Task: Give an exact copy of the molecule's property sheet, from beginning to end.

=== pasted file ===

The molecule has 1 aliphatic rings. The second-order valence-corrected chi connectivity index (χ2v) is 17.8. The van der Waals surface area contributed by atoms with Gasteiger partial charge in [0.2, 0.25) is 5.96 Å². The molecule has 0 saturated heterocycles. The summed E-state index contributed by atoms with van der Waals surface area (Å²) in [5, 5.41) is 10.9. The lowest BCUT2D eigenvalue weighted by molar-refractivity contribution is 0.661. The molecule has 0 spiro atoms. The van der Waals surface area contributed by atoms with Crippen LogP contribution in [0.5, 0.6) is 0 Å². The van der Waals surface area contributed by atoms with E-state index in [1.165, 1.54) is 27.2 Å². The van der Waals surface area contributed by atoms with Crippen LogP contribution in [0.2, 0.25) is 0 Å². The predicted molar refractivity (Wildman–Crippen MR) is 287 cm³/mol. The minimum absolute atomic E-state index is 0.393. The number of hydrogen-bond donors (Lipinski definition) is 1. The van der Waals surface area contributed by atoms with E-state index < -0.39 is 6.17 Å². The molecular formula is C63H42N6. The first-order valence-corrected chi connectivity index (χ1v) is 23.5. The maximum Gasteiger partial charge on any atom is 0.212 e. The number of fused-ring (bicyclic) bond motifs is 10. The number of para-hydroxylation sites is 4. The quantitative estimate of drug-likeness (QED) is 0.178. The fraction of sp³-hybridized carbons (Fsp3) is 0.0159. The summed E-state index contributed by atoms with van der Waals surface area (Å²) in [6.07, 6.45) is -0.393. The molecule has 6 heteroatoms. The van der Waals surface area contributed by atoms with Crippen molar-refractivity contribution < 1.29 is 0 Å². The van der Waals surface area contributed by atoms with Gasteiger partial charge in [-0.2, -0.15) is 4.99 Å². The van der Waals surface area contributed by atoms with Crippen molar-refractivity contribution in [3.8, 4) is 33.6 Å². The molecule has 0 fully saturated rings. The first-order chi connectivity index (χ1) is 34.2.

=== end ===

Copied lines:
The molecule has 1 aliphatic rings. The second-order valence-corrected chi connectivity index (χ2v) is 17.8. The van der Waals surface area contributed by atoms with Gasteiger partial charge in [0.2, 0.25) is 5.96 Å². The molecule has 0 saturated heterocycles. The summed E-state index contributed by atoms with van der Waals surface area (Å²) in [5, 5.41) is 10.9. The lowest BCUT2D eigenvalue weighted by molar-refractivity contribution is 0.661. The molecule has 0 spiro atoms. The van der Waals surface area contributed by atoms with Crippen LogP contribution in [0.5, 0.6) is 0 Å². The van der Waals surface area contributed by atoms with E-state index in [1.165, 1.54) is 27.2 Å². The van der Waals surface area contributed by atoms with Crippen LogP contribution in [0.2, 0.25) is 0 Å². The predicted molar refractivity (Wildman–Crippen MR) is 287 cm³/mol. The minimum absolute atomic E-state index is 0.393. The number of hydrogen-bond donors (Lipinski definition) is 1. The van der Waals surface area contributed by atoms with E-state index < -0.39 is 6.17 Å². The molecular formula is C63H42N6. The first-order valence-corrected chi connectivity index (χ1v) is 23.5. The maximum Gasteiger partial charge on any atom is 0.212 e. The number of fused-ring (bicyclic) bond motifs is 10. The number of para-hydroxylation sites is 4. The quantitative estimate of drug-likeness (QED) is 0.178. The fraction of sp³-hybridized carbons (Fsp3) is 0.0159. The summed E-state index contributed by atoms with van der Waals surface area (Å²) in [6.07, 6.45) is -0.393. The molecule has 6 heteroatoms. The van der Waals surface area contributed by atoms with Crippen molar-refractivity contribution < 1.29 is 0 Å². The van der Waals surface area contributed by atoms with Gasteiger partial charge in [-0.2, -0.15) is 4.99 Å². The van der Waals surface area contributed by atoms with Crippen molar-refractivity contribution in [3.8, 4) is 33.6 Å². The molecule has 0 fully saturated rings. The first-order chi connectivity index (χ1) is 34.2.